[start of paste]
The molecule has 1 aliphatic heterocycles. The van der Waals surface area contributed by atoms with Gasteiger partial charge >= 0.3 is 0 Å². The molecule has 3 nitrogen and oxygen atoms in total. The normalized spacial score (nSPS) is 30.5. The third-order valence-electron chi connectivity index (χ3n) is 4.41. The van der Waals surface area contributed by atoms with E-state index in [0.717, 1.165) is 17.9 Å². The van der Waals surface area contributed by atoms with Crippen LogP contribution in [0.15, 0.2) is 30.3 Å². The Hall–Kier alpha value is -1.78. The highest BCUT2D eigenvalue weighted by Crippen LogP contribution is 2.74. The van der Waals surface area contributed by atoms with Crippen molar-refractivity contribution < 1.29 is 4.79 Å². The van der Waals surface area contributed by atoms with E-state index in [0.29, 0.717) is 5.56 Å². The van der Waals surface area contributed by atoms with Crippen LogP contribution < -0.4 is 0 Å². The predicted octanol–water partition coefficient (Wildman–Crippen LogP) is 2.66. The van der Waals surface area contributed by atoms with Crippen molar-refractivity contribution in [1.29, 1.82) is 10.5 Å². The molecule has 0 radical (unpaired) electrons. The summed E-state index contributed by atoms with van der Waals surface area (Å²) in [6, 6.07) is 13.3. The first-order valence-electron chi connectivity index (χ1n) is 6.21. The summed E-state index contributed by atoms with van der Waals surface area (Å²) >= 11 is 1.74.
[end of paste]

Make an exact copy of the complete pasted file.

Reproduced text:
The molecule has 1 aliphatic heterocycles. The van der Waals surface area contributed by atoms with Gasteiger partial charge >= 0.3 is 0 Å². The molecule has 3 nitrogen and oxygen atoms in total. The normalized spacial score (nSPS) is 30.5. The third-order valence-electron chi connectivity index (χ3n) is 4.41. The van der Waals surface area contributed by atoms with E-state index in [0.717, 1.165) is 17.9 Å². The van der Waals surface area contributed by atoms with Crippen LogP contribution in [0.15, 0.2) is 30.3 Å². The Hall–Kier alpha value is -1.78. The highest BCUT2D eigenvalue weighted by Crippen LogP contribution is 2.74. The van der Waals surface area contributed by atoms with Crippen molar-refractivity contribution < 1.29 is 4.79 Å². The van der Waals surface area contributed by atoms with E-state index in [0.29, 0.717) is 5.56 Å². The van der Waals surface area contributed by atoms with Crippen LogP contribution < -0.4 is 0 Å². The predicted octanol–water partition coefficient (Wildman–Crippen LogP) is 2.66. The van der Waals surface area contributed by atoms with Crippen molar-refractivity contribution in [1.29, 1.82) is 10.5 Å². The molecule has 0 radical (unpaired) electrons. The summed E-state index contributed by atoms with van der Waals surface area (Å²) in [6, 6.07) is 13.3. The first-order valence-electron chi connectivity index (χ1n) is 6.21. The summed E-state index contributed by atoms with van der Waals surface area (Å²) >= 11 is 1.74.